05/15/2015 08:49 EDT | Updated 05/15/2016 05:59 EDT

Toronto police get body-worn cameras next week

Next week, 100 Toronto police officers will start wearing video cameras while they work.

The cameras — which part of a pilot project launched in the wake of several incidents, most notably the 2013 shooting death of 18-year-old Sammy Yatim on a TTC streetcar — will capture interactions between police and the public.

Toronto police officials hope it will create some transparency about how the force operates. But critics of the pilot project question what it will mean for people's privacy, and how much of the footage will ever be shared with the public.

Staff Supt. Tom Russell said the use of the cameras will be "overt." 

"We're not conducting surveillance on people or the community ... this is about a direct interaction with someone," he said at a news conference where the cameras were shown off.

One key question already put forward about the cameras is if they will capture instances of carding, the controversial program in which police officers stop people at random to collect information.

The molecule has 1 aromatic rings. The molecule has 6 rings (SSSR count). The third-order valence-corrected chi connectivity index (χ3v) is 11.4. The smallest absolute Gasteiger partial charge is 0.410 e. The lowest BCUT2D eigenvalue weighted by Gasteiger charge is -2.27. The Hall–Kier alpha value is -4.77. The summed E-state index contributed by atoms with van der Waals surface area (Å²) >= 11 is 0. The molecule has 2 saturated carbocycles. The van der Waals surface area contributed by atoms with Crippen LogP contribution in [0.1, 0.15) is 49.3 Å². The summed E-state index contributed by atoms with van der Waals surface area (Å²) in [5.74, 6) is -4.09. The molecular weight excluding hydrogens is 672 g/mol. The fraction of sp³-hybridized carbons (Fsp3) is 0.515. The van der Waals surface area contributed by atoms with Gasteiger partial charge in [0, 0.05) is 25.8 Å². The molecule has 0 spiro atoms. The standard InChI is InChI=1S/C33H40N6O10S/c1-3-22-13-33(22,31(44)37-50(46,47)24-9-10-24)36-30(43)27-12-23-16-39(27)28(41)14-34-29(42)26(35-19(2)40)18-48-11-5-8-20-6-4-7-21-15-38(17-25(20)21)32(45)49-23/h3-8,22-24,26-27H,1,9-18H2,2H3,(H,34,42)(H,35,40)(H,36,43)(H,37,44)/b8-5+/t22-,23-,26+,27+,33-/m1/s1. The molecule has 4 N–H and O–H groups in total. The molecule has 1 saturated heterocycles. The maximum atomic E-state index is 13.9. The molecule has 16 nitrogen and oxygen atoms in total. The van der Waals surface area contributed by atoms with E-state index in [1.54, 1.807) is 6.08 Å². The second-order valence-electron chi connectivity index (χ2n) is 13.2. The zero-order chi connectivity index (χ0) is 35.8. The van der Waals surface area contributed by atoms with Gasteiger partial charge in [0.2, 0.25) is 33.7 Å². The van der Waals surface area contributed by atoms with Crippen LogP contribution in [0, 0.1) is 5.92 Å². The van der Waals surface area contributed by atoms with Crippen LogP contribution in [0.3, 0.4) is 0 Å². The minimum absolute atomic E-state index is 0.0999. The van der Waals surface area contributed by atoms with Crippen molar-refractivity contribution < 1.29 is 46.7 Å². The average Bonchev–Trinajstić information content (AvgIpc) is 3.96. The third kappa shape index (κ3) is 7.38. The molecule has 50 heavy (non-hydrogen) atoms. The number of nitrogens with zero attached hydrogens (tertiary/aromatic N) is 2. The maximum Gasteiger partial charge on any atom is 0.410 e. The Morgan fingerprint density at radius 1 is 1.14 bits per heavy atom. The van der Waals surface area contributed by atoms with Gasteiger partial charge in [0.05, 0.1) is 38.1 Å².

"If an officer is going to speak to a member of the public for the purposes of perhaps collecting some personal identifiers or simply asking them 'what's your purpose here?' — those types of engagements will be videotaped," said Supt. Russell.

He said the cameras will also be rolling when police respond to calls.

John Sewell, of the Toronto Police Accountability Coalition, still has questions about how the program will work.

"What's the notification that police are supposed to give before taping begins? Or do they not give it? Who knows," he said.

Sewell also questioned the protocols for protecting the rights of innocent people caught on tape. And, he wondered how much of the video will be made public.

Supt. Russell said police consulted with the privacy and human rights commissions as well as the attorney general while the pilot project was drawn up.

Some police forces in Canada, the U.S. and U.K. already use body-worn cameras, while others are considering equipping their officers with them. While some statistics show they're effective, it's hard to say for certain whether or not they make a difference.  

Toronto police say they will decide whether or not to keep the cameras based on a community survey that will be conducted after the pilot project ends.